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  • Article Series: Configuration Management Tools

    by João Miranda on  Jun 27, 2014

    Configuration management is the foundation that makes modern infrastructure possible. Tools that enable configuration management are required in the toolbox of any operations team, and many development teams as well. Although all the tools aim to solve the same basic set of problems, they adhere to different visions and exhibit different characteristics.

  • Purely Functional Configuration Management with Nix and NixOS

    by Eelco Dolstra on  Jun 08, 2014

    This article gives a short introduction to NixOS, a Linux distribution, and to Nix, the package manager on which NixOS is based. These provide a declarative approach to configuration management with many advantages to users, such as strong reproducibility and atomic upgrades and rollbacks.

  • Advanced UNIX Programming: An Interview with Stephen Rago

    by Jeff Martin on  Sep 12, 2013 1

    Having a solid grasp of the fundamentals of systems development provides programmers with crucial concepts that that serve them regardless of their day-to-day development tasks. One of the highly regarded books in this field is Advanced Programming in the UNIX Environment. Now in its 3rd edition, coauthor Stephen Rago speaks with InfoQ about the book.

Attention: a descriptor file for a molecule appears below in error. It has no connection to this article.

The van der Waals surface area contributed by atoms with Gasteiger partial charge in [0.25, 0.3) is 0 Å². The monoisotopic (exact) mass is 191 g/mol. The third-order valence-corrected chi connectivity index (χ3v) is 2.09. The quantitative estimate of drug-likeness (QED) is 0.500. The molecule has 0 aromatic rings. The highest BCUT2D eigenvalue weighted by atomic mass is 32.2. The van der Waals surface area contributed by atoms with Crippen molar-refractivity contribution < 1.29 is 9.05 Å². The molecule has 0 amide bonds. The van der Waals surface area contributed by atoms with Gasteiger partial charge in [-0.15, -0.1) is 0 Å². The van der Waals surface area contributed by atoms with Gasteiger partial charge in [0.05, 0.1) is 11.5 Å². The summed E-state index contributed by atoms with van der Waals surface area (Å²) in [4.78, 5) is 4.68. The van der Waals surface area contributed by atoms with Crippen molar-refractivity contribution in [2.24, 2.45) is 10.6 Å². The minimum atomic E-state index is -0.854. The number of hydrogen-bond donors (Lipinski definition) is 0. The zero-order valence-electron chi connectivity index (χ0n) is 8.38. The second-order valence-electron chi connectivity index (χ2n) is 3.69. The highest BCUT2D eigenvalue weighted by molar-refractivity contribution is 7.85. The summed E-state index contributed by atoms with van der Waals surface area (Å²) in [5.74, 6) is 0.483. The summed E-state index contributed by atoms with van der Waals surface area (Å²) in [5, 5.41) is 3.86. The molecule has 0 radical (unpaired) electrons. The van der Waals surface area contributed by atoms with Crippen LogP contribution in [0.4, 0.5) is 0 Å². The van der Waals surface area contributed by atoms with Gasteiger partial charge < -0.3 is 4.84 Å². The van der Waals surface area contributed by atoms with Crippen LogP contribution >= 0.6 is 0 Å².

Interview and Book Review: DevOps Troubleshooting: Linux® Server Best Practices

Posted by Aslan Brooke on  Mar 08, 2013

Kyle Rankin delivers practical advice and techniques for team oriented troubleshooting of Linux servers in a DevOps culture. The book includes Linux Server Best Practices in common problem areas.

Inotify: Efficient, Real-Time Linux File System Event Monitoring

Posted by Michael Prokop on  Apr 15, 2010

In this article we will walk through how to use the Inotify Linux utility to monitor directories and trigger alerts on changes and present tools you might want to add to your personal toolbox. 1

Kernel Comparison of Three Widely Used OS

Posted by Dingze Zhu on  Jul 17, 2009

This article briefly compares the kernels of the three widely used operating systems (Vista and two Unix derived) using three axes of comparison: efficiency, evolvement, and user friendliness. 7

Delivering Java Apps on Fedora Core

Posted by Tom Tromey on  Jun 26, 2006

Fedora Core 4 was the first release to include a a lot of code written in Java. gcj lead Tom Tromey explains the state of Java support in Redhat and how to use gcj to build RPMs.

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